- The turkey is in the oven, slathered with SYM infused butter.
- The table is set using our "good" Rosendal dishes from Denmark.
- The cornbread is crumbled and waiting to be assembled into traditional cornbread dressing (because stuffing is for pillows).
- The eggs are boiling, which is the first step to getting them deviled.
- All the sides are just waiting to be assembled at exactly the right time and with exactly the right ingredients.
- The list is made with precisely scheduled times of when I will take what from the oven and when I will put what in.
- And each member of the family is tucked away in their beds, not really knowing what all goes into making this meal all come together at exactly 1:00pm. (And I would not have it any other way!)
Thursday, November 26, 2015
Sunday, November 15, 2015
I had another post-op follow-up this past week.
First of all, I need to affirm my doctor once again. Dr. Cooks-Norris from The Woodlands Skin Surgery Center is just amazing. Not only is he highly competent, but he is so personable and really takes the time to get to know his patients on an individual level.
He said that he is really happy with my progress.
I am about 100 days out from my surgery and from his perspective, I am right where I should be in my healing.
Of course, I still have no feeling in the right side of my nose (which he said could last for 6 or 7 months), so when I am really cold and my nose is chilled, it's actually only 50% chilled.
He did say that two pieces of my scars are in need of a little extra therapy. Yes, I do therapy on my nose-- twice a day, in fact. (Can you picture what nose therapy looks like?!)
Well, one section is rocking with the therapy, but 2 spots need a little more of my focus and intention. Dr. Cooks-Norris said that anyone just meeting me would never know the trauma my nose had been through, but he does validate that THIS IS MY FACE, so he taught me how to really get those scars doing what we want them to do so that my face is returned (as much as possible) to how it "used to be".
He then said that after my next post-op appt. in January, we could make the decision that if I am not satisfied with the progress, he could go back in and tweak those 2 spots. Yes, another surgery. And yes, more anesthesia, so more months of a numb nose.
I just cocked my head looked at him when he said that.
And remember when I affirmed how much he KNOWS his patients?
He immediately responded with:
"Kelli, you have never been one of those patients that is concerned with vanity or restoring things to 'how they were before the cancer', so another surgery is most likely not what you would want."
Uh, YEAH. He nailed it.
My response was pretty simple:
"Even with the 2 not-so-perfect-scars, my nose is cancer-free and that is all I am concerned about. So I will work a little harder on those 2 areas and then the nose I get is the nose I get."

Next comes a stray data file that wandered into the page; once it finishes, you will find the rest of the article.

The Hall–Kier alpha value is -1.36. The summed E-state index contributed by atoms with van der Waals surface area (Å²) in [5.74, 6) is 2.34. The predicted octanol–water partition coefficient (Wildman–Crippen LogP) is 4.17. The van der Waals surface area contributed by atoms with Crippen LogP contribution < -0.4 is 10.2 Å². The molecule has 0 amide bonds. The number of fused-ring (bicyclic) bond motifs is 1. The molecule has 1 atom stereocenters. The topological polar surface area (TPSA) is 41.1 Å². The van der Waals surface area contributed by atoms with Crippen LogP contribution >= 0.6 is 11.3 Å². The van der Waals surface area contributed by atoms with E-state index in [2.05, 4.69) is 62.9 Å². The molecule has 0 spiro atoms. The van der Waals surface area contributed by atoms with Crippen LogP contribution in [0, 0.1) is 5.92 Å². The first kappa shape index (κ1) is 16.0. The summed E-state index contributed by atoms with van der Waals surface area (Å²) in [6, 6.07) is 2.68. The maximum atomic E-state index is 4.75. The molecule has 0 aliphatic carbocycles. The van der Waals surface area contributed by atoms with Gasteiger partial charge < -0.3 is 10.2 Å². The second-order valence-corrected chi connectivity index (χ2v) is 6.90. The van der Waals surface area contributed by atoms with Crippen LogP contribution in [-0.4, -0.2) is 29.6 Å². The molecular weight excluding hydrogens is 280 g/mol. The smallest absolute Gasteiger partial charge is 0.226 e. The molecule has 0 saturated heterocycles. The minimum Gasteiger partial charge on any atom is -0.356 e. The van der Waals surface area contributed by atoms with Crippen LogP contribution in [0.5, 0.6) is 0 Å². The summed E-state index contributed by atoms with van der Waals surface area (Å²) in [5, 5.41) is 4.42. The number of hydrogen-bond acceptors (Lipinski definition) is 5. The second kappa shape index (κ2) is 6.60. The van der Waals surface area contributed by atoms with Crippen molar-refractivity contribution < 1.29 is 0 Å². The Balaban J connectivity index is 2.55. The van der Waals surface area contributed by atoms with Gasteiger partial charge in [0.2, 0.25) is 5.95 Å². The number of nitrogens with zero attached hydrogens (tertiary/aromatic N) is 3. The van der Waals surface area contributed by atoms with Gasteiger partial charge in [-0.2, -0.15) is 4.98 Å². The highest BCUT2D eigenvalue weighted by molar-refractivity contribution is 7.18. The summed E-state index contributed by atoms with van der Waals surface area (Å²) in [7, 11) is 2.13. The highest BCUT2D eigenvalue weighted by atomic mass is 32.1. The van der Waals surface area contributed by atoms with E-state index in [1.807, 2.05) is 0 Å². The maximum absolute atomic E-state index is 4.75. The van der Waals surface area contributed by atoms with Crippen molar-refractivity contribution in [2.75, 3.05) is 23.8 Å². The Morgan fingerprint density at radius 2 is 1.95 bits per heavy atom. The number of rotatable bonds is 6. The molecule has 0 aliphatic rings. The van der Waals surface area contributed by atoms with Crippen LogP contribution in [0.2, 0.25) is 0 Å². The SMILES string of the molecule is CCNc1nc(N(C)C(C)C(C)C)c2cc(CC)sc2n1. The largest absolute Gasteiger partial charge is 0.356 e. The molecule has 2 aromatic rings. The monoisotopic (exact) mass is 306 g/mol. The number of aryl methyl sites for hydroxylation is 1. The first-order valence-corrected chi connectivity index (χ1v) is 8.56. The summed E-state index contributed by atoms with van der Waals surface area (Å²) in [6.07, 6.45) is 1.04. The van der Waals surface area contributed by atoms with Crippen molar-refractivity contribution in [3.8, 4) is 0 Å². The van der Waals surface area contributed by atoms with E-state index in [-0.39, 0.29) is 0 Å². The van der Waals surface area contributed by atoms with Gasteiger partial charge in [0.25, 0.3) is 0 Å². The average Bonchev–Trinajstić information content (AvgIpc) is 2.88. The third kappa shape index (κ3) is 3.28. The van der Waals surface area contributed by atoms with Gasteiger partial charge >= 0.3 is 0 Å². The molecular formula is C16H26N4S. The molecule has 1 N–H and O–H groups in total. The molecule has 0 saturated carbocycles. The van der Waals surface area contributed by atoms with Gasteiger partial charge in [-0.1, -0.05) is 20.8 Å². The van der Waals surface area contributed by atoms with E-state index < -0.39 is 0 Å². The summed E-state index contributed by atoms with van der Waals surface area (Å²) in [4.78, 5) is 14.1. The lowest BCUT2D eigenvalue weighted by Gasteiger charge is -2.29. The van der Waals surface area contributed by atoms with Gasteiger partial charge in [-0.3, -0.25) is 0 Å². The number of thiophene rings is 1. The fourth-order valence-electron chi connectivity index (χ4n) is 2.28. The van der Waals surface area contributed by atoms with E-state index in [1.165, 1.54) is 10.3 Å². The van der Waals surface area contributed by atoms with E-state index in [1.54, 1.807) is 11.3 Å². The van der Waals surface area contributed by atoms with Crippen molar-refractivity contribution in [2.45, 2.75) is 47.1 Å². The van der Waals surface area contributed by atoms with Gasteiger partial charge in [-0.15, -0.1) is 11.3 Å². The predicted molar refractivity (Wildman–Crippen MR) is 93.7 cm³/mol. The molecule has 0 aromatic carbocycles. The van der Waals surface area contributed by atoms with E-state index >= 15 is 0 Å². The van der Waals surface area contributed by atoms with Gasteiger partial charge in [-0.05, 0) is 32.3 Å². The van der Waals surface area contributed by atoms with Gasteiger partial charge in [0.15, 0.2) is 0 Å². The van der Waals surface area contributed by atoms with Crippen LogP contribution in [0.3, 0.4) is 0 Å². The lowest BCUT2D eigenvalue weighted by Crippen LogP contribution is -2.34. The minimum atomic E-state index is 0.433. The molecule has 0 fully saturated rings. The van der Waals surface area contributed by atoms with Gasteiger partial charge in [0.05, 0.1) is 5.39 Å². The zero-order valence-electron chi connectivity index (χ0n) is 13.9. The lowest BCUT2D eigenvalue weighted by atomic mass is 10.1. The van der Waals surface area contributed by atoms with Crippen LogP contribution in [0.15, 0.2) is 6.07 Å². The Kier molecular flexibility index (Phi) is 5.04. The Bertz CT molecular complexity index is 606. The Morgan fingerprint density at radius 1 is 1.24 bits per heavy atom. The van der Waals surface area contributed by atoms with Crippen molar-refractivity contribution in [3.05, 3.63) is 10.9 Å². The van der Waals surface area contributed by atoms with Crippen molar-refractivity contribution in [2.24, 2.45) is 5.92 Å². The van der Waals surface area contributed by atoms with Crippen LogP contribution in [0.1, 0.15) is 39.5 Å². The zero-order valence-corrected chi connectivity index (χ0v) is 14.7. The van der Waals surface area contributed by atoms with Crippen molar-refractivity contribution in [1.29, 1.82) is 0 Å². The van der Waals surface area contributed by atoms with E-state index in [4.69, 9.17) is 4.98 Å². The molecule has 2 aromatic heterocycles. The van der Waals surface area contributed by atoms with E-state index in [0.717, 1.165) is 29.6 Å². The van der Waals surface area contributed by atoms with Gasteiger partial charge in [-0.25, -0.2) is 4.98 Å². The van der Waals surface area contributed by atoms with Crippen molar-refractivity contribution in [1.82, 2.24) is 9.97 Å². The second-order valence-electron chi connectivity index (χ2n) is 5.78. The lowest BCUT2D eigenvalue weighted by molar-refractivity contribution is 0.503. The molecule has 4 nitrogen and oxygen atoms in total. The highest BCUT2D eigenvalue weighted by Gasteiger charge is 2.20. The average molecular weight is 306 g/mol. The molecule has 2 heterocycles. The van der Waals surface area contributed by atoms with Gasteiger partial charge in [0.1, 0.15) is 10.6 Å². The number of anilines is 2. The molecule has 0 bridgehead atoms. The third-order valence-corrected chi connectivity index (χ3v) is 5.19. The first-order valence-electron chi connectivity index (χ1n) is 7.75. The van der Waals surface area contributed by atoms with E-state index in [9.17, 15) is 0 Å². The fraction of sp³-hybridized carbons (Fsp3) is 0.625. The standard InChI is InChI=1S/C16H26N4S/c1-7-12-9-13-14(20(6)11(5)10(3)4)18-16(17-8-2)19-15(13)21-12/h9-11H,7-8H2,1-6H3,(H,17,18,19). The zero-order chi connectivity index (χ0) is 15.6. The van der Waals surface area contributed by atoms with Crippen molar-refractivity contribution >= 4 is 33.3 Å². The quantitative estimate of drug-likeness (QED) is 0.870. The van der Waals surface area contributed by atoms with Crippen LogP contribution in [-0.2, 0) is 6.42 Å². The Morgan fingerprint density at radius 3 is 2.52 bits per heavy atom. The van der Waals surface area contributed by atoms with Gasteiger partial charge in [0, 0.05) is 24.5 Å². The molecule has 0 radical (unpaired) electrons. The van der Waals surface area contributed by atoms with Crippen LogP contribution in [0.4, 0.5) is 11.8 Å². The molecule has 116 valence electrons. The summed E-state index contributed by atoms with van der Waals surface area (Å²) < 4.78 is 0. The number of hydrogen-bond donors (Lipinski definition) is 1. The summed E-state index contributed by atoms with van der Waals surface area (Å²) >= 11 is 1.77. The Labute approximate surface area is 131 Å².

He smiled and nodded and said he already knew before he offered the second surgery what my response would be.
After all, it's just a nose, right?
Monday, October 26, 2015
How often do educators fail to get to know our kids' WHOLE stories? How often do we think we have them all figured out and then get mad at them when they don't meet OUR expectations for them?
I lost a student this weekend.
I had the honor of being his principal while he was a 7th grader and an 8th grader at Sam Rayburn Middle School. But sadly, it was not until his last few months with me at Sam Rayburn that I really got to know the REAL Tony.
I used to get on to him for not doing his work.
I used to get frustrated with him for not "actively" participating in class. And I used to get so disappointed as I watched him "waste his potential" because I knew he was SO DARNED capable.
Each time I talked with Tony, I was even more convinced of his abilities, so I tried everything I knew to try in order to convince him to be the student I knew he could be...
But then once I took the time to get to know the REAL Tony, I learned his whole story. Tony was not just an 8th grade student; he was also a provider and contributor for his family.
When he left our campus each day, he went to work. He worked afternoons, he worked weekends, and he worked holidays. And when I learned that about him, I was ASHAMED that I ever accused him of not WORKING to his potential because the more I got to know Tony, I realized he was one of the HARDEST WORKING kids we had on our campus. And at that point, I began to work FOR him.
We began a plan to get him into MC Harris, our alternative high school of choice so that he could get his diploma faster. He told me about how YES, he WANTED to graduate, but that he needed to get out of school as soon as possible so he could work full time in order to help his family even more.
The forms were filled out.
The data was gathered.
The signatures were attained and by the end of June, I had approval to send Tony to MC Harris in August.
He was special beyond measure and he HAD A PLAN.
How often do we write kids off because they don't seem to do things the way we want them to?
And how often do we have kids sitting in our rooms SO NOT plugged into the academic world because they have so many other responsibilities vying for their attention?
My answer to each of these questions is: TOO often.
Teachers & Principals-
It is time to change HOW we do school.
It's not enough to shake their hands when they walk in our doors each day.
We have to hold onto those hands, look into their eyes, and ASK THEM to let us in to their worlds.
We have to make the effort every single day, every single class period to make sure that special kids like Tony don't slip through our educational cracks.
They are ENTRUSTED to us each and every day.
Ask yourself if you're worthy of that trust.
And if the answer is not 100% of the time "yes", then what are you going to do to change that?
RIP Tony Ramirez.
I am a better educator because I got to be your principal for just a little while...